The eye tends to dwell on the turbulence of the sky in Vincent van Gogh’s . Academics have fixated on it, investigating its astronomical accuracy (the moon was full not crescent), speculating whether or not the artist had seen scientific sketches of swirling galaxies (possibly), and the extent to which it projected his inner turmoil (unknowable).
James Hall, an art historian at Southampton University, however, has set his gaze firmly on the foreground. What, Hall asks, should we make of the towering cypress tree? The majestic evergreens are a recurrent presence in the prolific series of paintings van Gogh created during his stay at the Saint-Rémy-de-Provence asylum from 1899 to 1890, but beyond suggestions of their connection to death, in the classical Mediterranean tradition, few in-depth analyses have been made.
Hall’s theory, which is laid out in the April issue of Burlington Magazine, proposes the cypress tree as a natural counterpart to the Eiffel Tower whose unveiling at the 1899 Universal Exposition—accompanied by show of pyrotechnics, light, and explosions–preceded van Gogh’s painting by a matter of weeks.
Hall builds his argument from Van Gogh’s fascination with ancient Egyptian sculpture. The painter was aggrieved by suggestions that the Eiffel Tower, as Hall told Artnet News, “claimed to supersede the pyramids.”
Van Gogh reserved particular reverence for obelisks and he thought cypresses were equally beautiful and well-proportioned as obelisks—one of which stood in the nearby town of Arles. “For Van Gogh, the cypresses are natural counterparts to obelisks,” Hall said, “and that similarity gives them a special status in the eyes of Van Gogh.”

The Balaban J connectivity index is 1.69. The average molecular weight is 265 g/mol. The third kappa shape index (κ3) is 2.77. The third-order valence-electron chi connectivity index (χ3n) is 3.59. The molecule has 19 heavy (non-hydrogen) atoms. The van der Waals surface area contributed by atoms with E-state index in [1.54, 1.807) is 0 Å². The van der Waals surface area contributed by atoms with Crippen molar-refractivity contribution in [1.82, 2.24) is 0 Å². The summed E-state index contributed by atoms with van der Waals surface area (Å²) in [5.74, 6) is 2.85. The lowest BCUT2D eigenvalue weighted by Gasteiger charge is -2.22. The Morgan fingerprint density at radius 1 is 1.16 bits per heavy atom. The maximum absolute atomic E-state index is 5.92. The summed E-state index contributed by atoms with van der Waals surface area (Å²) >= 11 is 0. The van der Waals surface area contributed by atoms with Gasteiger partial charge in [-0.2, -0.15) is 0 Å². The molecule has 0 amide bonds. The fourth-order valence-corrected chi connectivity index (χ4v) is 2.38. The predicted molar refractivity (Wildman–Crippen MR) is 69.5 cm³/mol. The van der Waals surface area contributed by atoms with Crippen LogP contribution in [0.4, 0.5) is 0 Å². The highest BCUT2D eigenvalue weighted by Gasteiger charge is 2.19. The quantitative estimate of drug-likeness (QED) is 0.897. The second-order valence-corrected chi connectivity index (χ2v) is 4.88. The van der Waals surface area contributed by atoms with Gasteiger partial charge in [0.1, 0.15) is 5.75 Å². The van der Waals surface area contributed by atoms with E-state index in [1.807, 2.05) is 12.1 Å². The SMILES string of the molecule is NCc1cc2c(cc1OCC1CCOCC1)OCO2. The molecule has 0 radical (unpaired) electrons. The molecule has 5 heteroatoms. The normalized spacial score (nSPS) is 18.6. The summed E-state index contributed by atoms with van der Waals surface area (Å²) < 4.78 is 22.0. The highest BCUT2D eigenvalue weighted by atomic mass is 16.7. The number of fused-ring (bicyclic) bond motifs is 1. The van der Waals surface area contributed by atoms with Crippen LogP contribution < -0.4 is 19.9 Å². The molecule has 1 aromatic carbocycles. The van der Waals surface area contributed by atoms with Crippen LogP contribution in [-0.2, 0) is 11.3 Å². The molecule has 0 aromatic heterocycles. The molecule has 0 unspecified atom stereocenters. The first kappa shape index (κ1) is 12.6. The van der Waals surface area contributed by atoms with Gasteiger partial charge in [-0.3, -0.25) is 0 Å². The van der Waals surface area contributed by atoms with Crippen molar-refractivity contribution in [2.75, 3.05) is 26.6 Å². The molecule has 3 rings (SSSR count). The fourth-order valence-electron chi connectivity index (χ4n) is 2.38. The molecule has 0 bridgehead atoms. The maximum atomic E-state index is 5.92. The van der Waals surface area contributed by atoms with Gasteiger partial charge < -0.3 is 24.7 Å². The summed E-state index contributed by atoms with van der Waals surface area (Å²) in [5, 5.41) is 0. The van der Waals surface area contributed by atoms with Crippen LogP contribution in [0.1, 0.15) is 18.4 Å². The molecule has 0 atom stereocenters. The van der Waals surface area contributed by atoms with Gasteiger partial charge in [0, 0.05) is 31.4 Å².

The dominant background of is somewhat more straightforward, according to Hall. The pyrotechnics of the stars, clouds, and the moon are Van Gogh’s natural equivalent of the Parisian light show, which he read about in and a letter from his sister-in-law, and likely saw in popularized illustrations.
“There had been this amazing light show at the opening ceremony,” Hall said, “the close visual analogy between the illustrations of the opening ceremony fireworks and gives me great confidence in the theory.”
Fittingly, the Metropolitan Museum of Art is set to run an exhibition of 40 paintings from the Dutch master focused on his cypress trees, from May 22 to August 27, including, which will leave New York’s Museum of Modern Art for the first time in 13 years.